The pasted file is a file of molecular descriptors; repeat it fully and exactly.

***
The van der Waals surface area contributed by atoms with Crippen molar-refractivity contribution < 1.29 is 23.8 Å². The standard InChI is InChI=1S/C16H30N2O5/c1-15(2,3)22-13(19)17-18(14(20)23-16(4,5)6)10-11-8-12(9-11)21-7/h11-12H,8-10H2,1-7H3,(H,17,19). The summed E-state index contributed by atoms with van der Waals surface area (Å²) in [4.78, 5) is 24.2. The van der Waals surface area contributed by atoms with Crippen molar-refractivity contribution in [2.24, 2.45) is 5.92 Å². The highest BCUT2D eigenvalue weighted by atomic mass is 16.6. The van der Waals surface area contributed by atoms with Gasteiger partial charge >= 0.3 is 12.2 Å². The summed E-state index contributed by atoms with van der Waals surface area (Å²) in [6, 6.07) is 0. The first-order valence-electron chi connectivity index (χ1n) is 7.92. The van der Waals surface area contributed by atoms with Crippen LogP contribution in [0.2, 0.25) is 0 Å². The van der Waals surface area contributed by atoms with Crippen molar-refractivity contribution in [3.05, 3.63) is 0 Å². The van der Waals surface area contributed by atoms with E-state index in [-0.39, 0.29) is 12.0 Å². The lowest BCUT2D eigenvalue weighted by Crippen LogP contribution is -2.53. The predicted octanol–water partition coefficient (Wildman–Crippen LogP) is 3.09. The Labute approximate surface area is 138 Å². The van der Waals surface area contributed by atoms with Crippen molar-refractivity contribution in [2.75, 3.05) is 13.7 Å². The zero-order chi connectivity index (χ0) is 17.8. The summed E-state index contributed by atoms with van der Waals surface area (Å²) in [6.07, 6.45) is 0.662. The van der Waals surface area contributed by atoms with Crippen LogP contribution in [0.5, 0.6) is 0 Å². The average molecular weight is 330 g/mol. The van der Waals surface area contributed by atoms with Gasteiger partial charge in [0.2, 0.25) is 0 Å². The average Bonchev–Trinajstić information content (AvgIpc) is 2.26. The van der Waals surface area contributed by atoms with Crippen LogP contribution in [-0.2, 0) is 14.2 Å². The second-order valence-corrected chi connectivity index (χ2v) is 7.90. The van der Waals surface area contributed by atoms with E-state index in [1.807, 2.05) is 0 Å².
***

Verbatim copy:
The van der Waals surface area contributed by atoms with Crippen molar-refractivity contribution < 1.29 is 23.8 Å². The standard InChI is InChI=1S/C16H30N2O5/c1-15(2,3)22-13(19)17-18(14(20)23-16(4,5)6)10-11-8-12(9-11)21-7/h11-12H,8-10H2,1-7H3,(H,17,19). The summed E-state index contributed by atoms with van der Waals surface area (Å²) in [4.78, 5) is 24.2. The van der Waals surface area contributed by atoms with Crippen molar-refractivity contribution in [2.24, 2.45) is 5.92 Å². The highest BCUT2D eigenvalue weighted by atomic mass is 16.6. The van der Waals surface area contributed by atoms with Gasteiger partial charge >= 0.3 is 12.2 Å². The summed E-state index contributed by atoms with van der Waals surface area (Å²) in [6, 6.07) is 0. The first-order valence-electron chi connectivity index (χ1n) is 7.92. The van der Waals surface area contributed by atoms with Crippen LogP contribution in [0.2, 0.25) is 0 Å². The van der Waals surface area contributed by atoms with Crippen molar-refractivity contribution in [3.05, 3.63) is 0 Å². The van der Waals surface area contributed by atoms with E-state index in [-0.39, 0.29) is 12.0 Å². The lowest BCUT2D eigenvalue weighted by Crippen LogP contribution is -2.53. The predicted octanol–water partition coefficient (Wildman–Crippen LogP) is 3.09. The Labute approximate surface area is 138 Å². The van der Waals surface area contributed by atoms with Crippen molar-refractivity contribution in [2.75, 3.05) is 13.7 Å². The zero-order chi connectivity index (χ0) is 17.8. The summed E-state index contributed by atoms with van der Waals surface area (Å²) in [6.07, 6.45) is 0.662. The van der Waals surface area contributed by atoms with Crippen LogP contribution in [0.5, 0.6) is 0 Å². The average molecular weight is 330 g/mol. The van der Waals surface area contributed by atoms with Gasteiger partial charge in [0.2, 0.25) is 0 Å². The average Bonchev–Trinajstić information content (AvgIpc) is 2.26. The van der Waals surface area contributed by atoms with Crippen LogP contribution in [-0.2, 0) is 14.2 Å². The second-order valence-corrected chi connectivity index (χ2v) is 7.90. The van der Waals surface area contributed by atoms with E-state index in [1.807, 2.05) is 0 Å².